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Paper Ticket

by Diya Batra
(Gurgaon, India)

After contemplating about my pattern of ordinary routine which I last followed few months ago. I recalled how at times common things start to feel so uncommon and distant. Refereeing here, to the daily bus travel which seemed to be dependable and consistent until now.


From the printed tickets to the digitalised ones, I've carefully stacked in a cloth pouch. They share the space with number of bills and receipts I refuse to discard for no particular reason.

Everyday I was in a crowded, sometimes overcrowded and at times quite empty bus. On some mornings I was standing in the same bus, falling, struggling to find the change I kept aside for the ticket. And finally, finding my little space among people I saw yesterday, weeks ago or never before.

This particular thought took me back to the bus travel I experienced in the hills a year ago. From Dharamshala to Chamba in Himachal. After missing the only direct early morning bus to the beautiful valley of Chamba, I now had to figure the stops, change buses multiple times and find a place to stay for the night. I felt a mix of emotions and at times, nothing at all, just tranquility.

A supposedly five hour journey, with high dense mountains and serenity around me there was force which carried me. The one I deeply longed for. I was thinking about how people respond differently to the experience of bus travel.
Both frequently and rarely. And I was transported back to my Mother narrating stories of her bus travel to college, and how her father's government job took her all around India in a local bus. From vast seas to snow peaked mountains, she looked and beheld divine creation through the window of the bus.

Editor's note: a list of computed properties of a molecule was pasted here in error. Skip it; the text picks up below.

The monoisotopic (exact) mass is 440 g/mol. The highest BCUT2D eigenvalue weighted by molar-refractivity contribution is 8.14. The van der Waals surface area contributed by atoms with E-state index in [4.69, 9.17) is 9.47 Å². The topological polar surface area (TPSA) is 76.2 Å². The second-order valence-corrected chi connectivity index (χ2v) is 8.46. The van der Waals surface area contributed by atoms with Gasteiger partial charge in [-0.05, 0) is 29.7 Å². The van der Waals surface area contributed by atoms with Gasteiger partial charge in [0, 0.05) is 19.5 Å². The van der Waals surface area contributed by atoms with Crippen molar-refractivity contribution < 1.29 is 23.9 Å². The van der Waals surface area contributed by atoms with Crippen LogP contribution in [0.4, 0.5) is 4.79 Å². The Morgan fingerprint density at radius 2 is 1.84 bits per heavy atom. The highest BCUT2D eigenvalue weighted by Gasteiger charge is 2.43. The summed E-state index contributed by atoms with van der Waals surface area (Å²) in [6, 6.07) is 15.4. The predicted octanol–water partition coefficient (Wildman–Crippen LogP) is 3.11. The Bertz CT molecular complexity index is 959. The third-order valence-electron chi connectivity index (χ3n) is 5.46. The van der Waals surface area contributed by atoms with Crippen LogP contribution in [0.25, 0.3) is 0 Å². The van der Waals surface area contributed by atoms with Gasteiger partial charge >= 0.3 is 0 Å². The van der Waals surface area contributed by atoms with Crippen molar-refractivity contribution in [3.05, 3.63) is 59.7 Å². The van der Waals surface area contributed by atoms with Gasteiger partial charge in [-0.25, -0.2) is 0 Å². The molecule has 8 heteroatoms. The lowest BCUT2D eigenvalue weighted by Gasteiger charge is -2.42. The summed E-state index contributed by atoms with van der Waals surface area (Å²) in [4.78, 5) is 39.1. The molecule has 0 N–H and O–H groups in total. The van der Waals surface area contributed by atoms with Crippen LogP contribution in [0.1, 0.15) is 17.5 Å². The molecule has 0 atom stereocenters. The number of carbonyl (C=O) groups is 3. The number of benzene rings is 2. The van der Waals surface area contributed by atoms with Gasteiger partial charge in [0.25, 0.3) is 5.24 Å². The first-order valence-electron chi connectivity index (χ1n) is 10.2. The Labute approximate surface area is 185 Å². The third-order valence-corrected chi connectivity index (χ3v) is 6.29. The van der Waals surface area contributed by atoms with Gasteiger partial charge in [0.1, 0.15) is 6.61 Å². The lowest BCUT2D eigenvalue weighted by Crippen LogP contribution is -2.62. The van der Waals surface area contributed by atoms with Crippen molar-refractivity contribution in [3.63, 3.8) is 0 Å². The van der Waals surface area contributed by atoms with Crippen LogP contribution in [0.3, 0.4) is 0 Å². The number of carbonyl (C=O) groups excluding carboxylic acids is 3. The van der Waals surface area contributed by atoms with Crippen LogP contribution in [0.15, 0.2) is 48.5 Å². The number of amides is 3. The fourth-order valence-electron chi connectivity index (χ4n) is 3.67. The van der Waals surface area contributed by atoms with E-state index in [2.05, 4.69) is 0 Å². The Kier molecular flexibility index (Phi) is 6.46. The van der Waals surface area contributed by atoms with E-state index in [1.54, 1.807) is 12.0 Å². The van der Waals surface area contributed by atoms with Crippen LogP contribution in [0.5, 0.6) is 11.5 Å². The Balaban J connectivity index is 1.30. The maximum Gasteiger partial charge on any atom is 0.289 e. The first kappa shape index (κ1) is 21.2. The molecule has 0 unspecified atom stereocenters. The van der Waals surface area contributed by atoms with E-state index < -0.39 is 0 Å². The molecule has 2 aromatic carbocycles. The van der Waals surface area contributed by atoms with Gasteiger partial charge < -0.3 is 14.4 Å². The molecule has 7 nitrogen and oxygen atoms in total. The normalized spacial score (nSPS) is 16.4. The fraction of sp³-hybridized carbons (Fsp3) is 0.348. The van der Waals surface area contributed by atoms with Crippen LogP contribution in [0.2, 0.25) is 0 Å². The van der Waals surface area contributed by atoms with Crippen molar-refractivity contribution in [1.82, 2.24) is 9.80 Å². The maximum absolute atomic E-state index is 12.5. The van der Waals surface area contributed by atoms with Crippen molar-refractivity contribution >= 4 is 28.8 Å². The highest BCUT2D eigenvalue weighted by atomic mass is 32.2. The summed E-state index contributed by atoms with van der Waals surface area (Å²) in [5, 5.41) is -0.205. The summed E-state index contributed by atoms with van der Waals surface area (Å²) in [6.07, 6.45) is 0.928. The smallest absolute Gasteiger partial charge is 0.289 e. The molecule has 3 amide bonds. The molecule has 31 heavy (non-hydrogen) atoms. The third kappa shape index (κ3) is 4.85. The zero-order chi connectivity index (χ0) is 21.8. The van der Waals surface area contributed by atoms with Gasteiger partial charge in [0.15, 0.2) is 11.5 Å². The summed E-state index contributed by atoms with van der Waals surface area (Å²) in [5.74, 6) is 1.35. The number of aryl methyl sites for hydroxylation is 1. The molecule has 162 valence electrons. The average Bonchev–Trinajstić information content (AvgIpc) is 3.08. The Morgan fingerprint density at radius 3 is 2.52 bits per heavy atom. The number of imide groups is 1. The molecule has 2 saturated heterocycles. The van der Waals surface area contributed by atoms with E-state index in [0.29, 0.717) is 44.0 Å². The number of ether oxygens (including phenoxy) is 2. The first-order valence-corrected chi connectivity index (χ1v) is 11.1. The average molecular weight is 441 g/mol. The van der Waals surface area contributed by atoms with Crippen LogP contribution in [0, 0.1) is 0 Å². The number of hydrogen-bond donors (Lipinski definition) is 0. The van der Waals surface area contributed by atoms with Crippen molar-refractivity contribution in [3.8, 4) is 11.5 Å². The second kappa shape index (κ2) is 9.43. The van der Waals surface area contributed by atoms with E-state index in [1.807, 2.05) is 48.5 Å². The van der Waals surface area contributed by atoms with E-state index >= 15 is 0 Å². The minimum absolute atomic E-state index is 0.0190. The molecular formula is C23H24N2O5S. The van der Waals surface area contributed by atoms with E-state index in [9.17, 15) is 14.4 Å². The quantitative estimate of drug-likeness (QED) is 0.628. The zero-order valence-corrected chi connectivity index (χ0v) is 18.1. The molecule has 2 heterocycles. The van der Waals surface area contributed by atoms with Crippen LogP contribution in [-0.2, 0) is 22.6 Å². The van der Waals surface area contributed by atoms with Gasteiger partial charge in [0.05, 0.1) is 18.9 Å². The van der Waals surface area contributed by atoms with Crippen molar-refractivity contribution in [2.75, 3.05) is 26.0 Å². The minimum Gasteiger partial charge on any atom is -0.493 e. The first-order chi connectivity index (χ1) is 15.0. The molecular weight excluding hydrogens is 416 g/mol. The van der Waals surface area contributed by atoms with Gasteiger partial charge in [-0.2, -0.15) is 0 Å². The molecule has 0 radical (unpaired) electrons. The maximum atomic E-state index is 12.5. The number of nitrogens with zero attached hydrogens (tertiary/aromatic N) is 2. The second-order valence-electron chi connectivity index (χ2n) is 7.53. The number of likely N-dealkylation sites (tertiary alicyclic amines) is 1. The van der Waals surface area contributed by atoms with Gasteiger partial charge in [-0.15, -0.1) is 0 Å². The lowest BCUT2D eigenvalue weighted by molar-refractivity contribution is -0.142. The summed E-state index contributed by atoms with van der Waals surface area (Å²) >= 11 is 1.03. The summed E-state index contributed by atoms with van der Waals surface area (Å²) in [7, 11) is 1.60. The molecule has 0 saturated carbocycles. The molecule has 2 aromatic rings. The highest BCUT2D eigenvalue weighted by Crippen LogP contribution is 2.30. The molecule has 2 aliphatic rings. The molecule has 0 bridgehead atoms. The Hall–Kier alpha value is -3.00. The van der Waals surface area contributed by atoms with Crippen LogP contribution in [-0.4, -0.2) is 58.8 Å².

In the bus, I found myself sitting behind a girl who kept glancing at me with curiosity and we kept sharing smiles. A man who seemed displeased before I offered him some biscuits. Next to a woman who offered me her shoulder so that I can doze off till she gets off at her stop. Later on, she told me about her recent marriage and being a teacher in a school. She was happy to know I was a student and on my escapade.

Few of them were perplexed, other took me as their own. Women in colourful saris, faces under the ghunghat going for village weddings. Young girls going back home from school, families with big bags sharing lunch boxes. It felt as if I was unknowingly the part of moments around me in bits and pieces. Because many times public transport can be a very vulnerable place, as it comes with its own barriers. But It sure is a very fascinating interlude in one's typical day- where 'I' becomes 'Us', the window becomes a medium to perceive and reach the places that seem far away yet very close.

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